Isaiah 1:21-22--"See how the faithful city has become a prostitute!  She once was full of justice; righteousness used to dwell in her--but now murderers!  Your silver has become dross, your choice wine is diluted with water."

The other problem I see with this line of thinking is that whether or not the wine contained less alcohol or the same, it still contained alcohol, and could still intoxicate.  An average person today could drink perhaps half a glass of wine and not feel any effects at all, whereas a few drinks in biblical times could still lead to intoxication.  Which is worse?

With all of this said, the greatest example of a Christian to have is that of Jesus.  What was his attitude about alcohol?  The most prominent story about Jesus and wine is the wedding at Cana.  In the story, found in John 2, Jesus, his mother, and his disciples are all at a wedding banquet.  At some point during the party, they run out of wine.  Jesus' mother comes to him and tells him that the wine is gone, basically expecting him to do something about it.  Jesus then commands for the servants to fill some jars with water and take some of it to the master of the house, having turned the water into wine.  Pay attention to the master's response.

John 2:10--"Everyone brings out the choice wine first and then the cheaper wine after the guests have had too much to drink; but you have saved the best till now."

First, a note about the word "wine" in this verse.  Some might say that the wine here is referring to grape juice, or unfermented wine.  The word used in the Greek is "oinos."  This is the same word used in Ephesians 5:18 and Romans 14:21 that I quoted above which people will use to condemn alcohol of all kind.  Also, the Greek word used to refer to having had too much to drink in the passage is "methyo" which means to be drunken.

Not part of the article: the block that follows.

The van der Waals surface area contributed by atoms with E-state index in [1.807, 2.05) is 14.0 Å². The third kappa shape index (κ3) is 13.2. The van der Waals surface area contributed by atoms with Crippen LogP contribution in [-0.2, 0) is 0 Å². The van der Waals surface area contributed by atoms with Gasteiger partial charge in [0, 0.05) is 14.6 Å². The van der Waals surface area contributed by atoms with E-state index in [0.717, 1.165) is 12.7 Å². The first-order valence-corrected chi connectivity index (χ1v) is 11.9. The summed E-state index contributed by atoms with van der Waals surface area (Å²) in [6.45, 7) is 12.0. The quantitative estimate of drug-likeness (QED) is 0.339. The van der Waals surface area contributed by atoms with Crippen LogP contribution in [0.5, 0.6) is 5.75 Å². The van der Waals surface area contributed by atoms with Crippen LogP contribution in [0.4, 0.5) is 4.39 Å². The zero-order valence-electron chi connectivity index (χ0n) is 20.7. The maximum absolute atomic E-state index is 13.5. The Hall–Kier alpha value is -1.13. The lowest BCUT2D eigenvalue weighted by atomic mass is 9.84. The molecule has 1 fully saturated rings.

Second, this passage really only makes sense if we are talking about alcoholic wine.  A person can not be drunken, having had too much to drink, on grape juice.  That effect comes from alcohol.  The reason that a party thrower would generally bring out cheaper wine later is because the guests have already had enough of the good wine to become intoxicated and not notice (or care) that the quality of the wine has gotten worse.  And yet, the master of the house said this wine was the good stuff!  It was the quality of wine usually served first that people would get intoxicated off of.